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Quiz about South America The Beautiful
Quiz about South America The Beautiful

South America The Beautiful Trivia Quiz


Welcome to beautiful South America! See if you can match these national sites with the country that is proud of them. All ten would make an epic South American bucket list. Enjoy and good luck!

by BigTriviaDawg. Estimated time: 3 mins.
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Time
3 mins
Type
Quiz #
415,189
Updated
Jan 31 24
# Qns
10
Difficulty
Average
Avg Score
7 / 10
Plays
211
Awards
Top 20% Quiz
Last 3 plays: gogetem (5/10), Guest 172 (4/10), Mark1970 (4/10).
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Chile Bolivia Ecuador Paraguay Venezuela Guyana Argentina Peru Brazil Uruguay



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May 16 2024 : gogetem: 5/10
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Quiz Answer Key and Fun Facts
1. Bolivia

The Salar de Uyuni, or Salt Flats of Uyuni, in Bolivia, cover 10,000 square kilometers in area with little to no change in elevation. It may be surprising that the flats are at a high elevation of 3,656 meters above sea level. The salt flats are meters thick and contain a rich assortment of sodium, lithium, and magnesium. Due to the large, flat, well-reflected area, the flats are ideal for calibrating GPS satellites. Often the Salar de Uyuni is listed as Bolivia's top tourist attraction with remarkable hotels constructed out of salt!
2. Argentina

The Obelisco de Buenos Aires in Argentina was constructed in 1936 to commemorate the 400-year anniversary of the city. At about half the height of the Washington Monument, the obelisk only took 31 days to build! The monument has served as both a Christmas tree and, with an unusual modification, a symbol for World AIDS Day.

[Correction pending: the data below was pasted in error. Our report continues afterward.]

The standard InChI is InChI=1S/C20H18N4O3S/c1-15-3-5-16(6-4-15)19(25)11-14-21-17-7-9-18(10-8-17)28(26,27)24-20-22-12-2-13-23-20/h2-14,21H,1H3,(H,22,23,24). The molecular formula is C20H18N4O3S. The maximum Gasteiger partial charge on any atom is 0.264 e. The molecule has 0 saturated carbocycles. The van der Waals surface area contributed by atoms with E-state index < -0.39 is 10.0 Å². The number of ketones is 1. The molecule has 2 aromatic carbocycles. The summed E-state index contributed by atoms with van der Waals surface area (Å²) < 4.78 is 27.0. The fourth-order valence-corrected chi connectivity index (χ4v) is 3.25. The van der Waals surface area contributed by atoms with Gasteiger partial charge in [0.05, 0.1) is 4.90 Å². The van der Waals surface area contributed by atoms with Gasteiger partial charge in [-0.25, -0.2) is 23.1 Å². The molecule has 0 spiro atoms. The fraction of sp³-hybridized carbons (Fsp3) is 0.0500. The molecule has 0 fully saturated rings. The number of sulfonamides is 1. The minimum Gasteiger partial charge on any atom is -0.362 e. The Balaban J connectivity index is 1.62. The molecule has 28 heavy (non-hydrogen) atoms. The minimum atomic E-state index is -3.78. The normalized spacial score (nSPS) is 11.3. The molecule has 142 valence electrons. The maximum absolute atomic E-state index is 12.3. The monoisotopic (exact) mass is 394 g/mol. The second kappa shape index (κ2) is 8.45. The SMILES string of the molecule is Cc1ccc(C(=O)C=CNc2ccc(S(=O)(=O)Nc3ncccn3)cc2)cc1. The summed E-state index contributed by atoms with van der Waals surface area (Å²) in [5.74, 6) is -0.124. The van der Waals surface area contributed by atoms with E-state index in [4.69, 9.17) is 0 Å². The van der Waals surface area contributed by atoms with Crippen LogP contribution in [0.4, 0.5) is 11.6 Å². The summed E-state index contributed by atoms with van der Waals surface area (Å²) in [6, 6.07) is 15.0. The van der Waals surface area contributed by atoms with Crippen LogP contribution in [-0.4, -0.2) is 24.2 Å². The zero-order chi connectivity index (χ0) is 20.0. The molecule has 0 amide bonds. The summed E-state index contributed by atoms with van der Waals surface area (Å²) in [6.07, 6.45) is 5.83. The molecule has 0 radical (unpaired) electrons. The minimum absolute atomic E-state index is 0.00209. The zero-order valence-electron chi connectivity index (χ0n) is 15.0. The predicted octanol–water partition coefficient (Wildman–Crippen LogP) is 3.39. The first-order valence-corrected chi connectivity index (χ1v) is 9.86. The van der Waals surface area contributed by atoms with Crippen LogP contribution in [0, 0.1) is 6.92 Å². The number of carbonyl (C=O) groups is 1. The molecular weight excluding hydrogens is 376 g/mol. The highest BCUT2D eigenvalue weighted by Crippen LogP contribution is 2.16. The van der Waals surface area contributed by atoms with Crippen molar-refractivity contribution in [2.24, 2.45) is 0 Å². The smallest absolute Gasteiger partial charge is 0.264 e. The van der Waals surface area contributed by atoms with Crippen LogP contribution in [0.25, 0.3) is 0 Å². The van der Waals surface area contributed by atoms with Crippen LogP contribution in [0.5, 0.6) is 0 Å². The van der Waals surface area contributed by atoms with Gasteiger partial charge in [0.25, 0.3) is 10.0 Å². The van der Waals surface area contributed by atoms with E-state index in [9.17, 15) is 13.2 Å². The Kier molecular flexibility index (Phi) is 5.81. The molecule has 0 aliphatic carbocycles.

Unfortunately, the monument has also been the target of extensive vandalism, especially in political protest.
3. Brazil

Christ The Redeemer in Rio de Janeiro, Brazil, is one of the most well-known structures in the world. Standing at 30 meters in height, the statue is the largest global Art Deco sculpture. Construction took about 10 years from 1922 to 1931 with most of the statue being made of cement with an outer layer of soapstone.

The original design would have had Christ holding a globe in his hands but was then changed to the arms outstretched. In 2006, the chapel of Our Lady of the Apparition was consecrated at the base to allow for weddings and baptisms in sight of the statue.

In 2007 Christ the Redeemer was voted as one of the New Seven Wonders of the World.
4. Peru

Machu Picchu in Peru is now a well-known site in South America. The Lost City of the Incas was not discovered by Westerners until 1902, over 300 years after it was abandoned in 1572. Unfortunately, there are no written Incan records, so archeologists have to use deductive reasoning to suggest the purpose of each building. One of the structures is the Intihuatana which served as an astral clock, sundial, and possible sacrifice site. Two other buildings have been called the Temple of the Sun and the Temple of the Three Windows.

Many of the buildings at Machu Picchu have been carefully restored to give a better picture of what the site looked like in its prime. In 2007 Machu Picchu was also voted as one of the New Seven Wonders of the World.
5. Guyana

Kaieteur Falls in Guyana is one of the most powerful waterfalls in the world that combines height and flow rate to make it a truly impressive site. The Potaro River feeds the drop of 226 meters which is four times higher than Niagara Falls. The first European to discover Kaieteur was Charles Brown, a British surveyor.